24 Apr

World Cultures: Los Angeles’s Koreatown






By Thomas Jang and Ivana Mowry-Mora

The Korean diaspora is in fact one of the largest diasporas in the world. Called 한인 (Han-in) in Korean, approximately 7.3 million people live in North America, South America, Europe, Southeast Asia, and the southern Pacific. A significant portion of the diaspora, approximately 84%, live in just five countries. These include the United States, with the largest population of Koreans, followed by China, Japan, and Canada. In many of these countries, Koreans have established ethnic enclaves known as “Koreatowns,” where immigrants have settled for comfort, protection or familiarity. These tight-knit urban enclaves have also extended through suburban sprawl into surrounding areas. 

The largest Koreatown in the US is in Los Angeles, west of downtown and south of Hollywood. These three square miles represent the highest concentration of Korean-owned nightclubs, shopping malls, 24-hour businesses and restaurants in the country. The densely packed neighborhood is home to more than 120,000 residents, around 20 percent of Korean heritage. Even though the majority of its population is Latino, Koreatown—the first and most famous Koreatown in the U.S.—retains a distinctly Korean air. 

The story of Koreans in America starts in the late 19th century. A slow trickle of exiled social reformers arrived in San Francisco in the 1880s. After the Japanese formally annexed Korea in 1910, more Koreans immigrated to America, settling in San Francisco, before migrating down to Southern California to work in farming communities such as Riverside and Claremont.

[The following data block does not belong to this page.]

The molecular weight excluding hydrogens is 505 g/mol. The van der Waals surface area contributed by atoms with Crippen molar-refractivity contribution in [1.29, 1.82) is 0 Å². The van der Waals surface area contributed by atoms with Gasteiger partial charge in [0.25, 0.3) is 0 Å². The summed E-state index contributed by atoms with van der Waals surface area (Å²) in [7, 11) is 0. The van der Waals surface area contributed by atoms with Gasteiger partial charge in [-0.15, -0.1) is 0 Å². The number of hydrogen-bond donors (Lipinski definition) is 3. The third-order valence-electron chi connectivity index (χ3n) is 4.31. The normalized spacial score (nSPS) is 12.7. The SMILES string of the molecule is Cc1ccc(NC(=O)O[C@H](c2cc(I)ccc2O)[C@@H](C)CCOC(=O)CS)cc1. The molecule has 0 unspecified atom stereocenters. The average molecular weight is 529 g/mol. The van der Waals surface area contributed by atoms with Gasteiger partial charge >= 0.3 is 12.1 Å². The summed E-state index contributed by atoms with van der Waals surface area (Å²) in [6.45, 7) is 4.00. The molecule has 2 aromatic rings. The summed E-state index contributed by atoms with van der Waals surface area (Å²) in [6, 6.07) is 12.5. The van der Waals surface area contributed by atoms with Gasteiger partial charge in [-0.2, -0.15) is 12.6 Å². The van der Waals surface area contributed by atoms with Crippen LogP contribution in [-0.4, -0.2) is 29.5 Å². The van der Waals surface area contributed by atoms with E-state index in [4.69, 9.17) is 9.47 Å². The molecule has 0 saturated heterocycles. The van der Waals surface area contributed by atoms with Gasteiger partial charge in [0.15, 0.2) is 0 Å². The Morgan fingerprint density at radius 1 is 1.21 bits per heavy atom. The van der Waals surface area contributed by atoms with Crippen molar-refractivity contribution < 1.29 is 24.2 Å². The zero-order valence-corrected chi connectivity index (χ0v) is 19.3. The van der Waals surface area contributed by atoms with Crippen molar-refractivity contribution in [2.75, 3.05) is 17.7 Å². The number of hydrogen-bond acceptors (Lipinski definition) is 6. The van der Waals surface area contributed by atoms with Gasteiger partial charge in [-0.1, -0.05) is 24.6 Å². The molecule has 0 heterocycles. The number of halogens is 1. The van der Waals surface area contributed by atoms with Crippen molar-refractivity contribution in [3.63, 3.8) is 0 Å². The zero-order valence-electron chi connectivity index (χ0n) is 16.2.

The first Korean community in Los Angeles was in Bunker Hill, where the Methodist Mission was, which offered a vast array of social services. In the 1930s, Korean-Americans began to move to West Adams, especially around Jefferson Boulevard, due to racially-restrictive covenants in place until 1948. The West Adams community represented many communities of color due to this racist housing practice; Koreans settled among Black, Latinx and Japanese neighbors. In 1938, the Korean Presbyterian Church and the Korean National Association both moved to Jefferson Boulevard, cementing the area as a Korean community. 

During the 1940s and 1950s, a few thousand Korean immigrants arrived in America. It was the Hart-Cellar Act of 1965 that greatly increased the number of immigrants allowed in the country. Thousands of Koreans arrived in Southern California and joined friends and family that had arrived in the first and second waves of migration. By 1970, there was a 4,000 percent increase in Koreans in the U.S. 

A man called Hi Duk Lee, who arrived by way of Germany in the late 1960s, had an enterprising vision to transform a neighborhood into a bustling Korean-led mini city in the heart of Los Angeles. He had his sights set on a declining stretch of Wilshire Boulevard, where he opened Olympic Market in 1971, which soon became a hub for the roughly 10,000 Koreans living in the L.A. area. Soon after, he bought five blocks around this market and redesigned the area to represent traditional Korean architecture. More and more Korean-owned businesses opened around the area. Bigger Korean corporations began to open branches of banks and other financial institutions, and wealthy Koreans invested in the area. 

After the Watts riots, a notable white flight occurred in downtown L.A.. Immigrant communities moving to the area were able to find affordable rents in the area, building up ethnic enclaves, including Koreatown. In 1980, the neighborhood of Koreatown was officially designated by Los Angeles County. Koreatown continued to flourish, thanks to the enterprising spirit of many third wave immigrants. 

Korean owned liquor stores would be among the hardest hit by the LA Uprising, which was sparked on April 29, 1992 after the acquittal of four policemen charged with beating Rodney King. Over the five days and nights of the violent unrest, thousands of Korean-owned businesses in South Central and Koreatown were looted, vandalized, or burned to the ground. Many small businesses were never able to reopen. In the late 1990s, investment in large scale projects returned to the area. Over the past 10 years, Koreatown has experienced an explosion in big ticket development, with more than 50 new projects in the works now.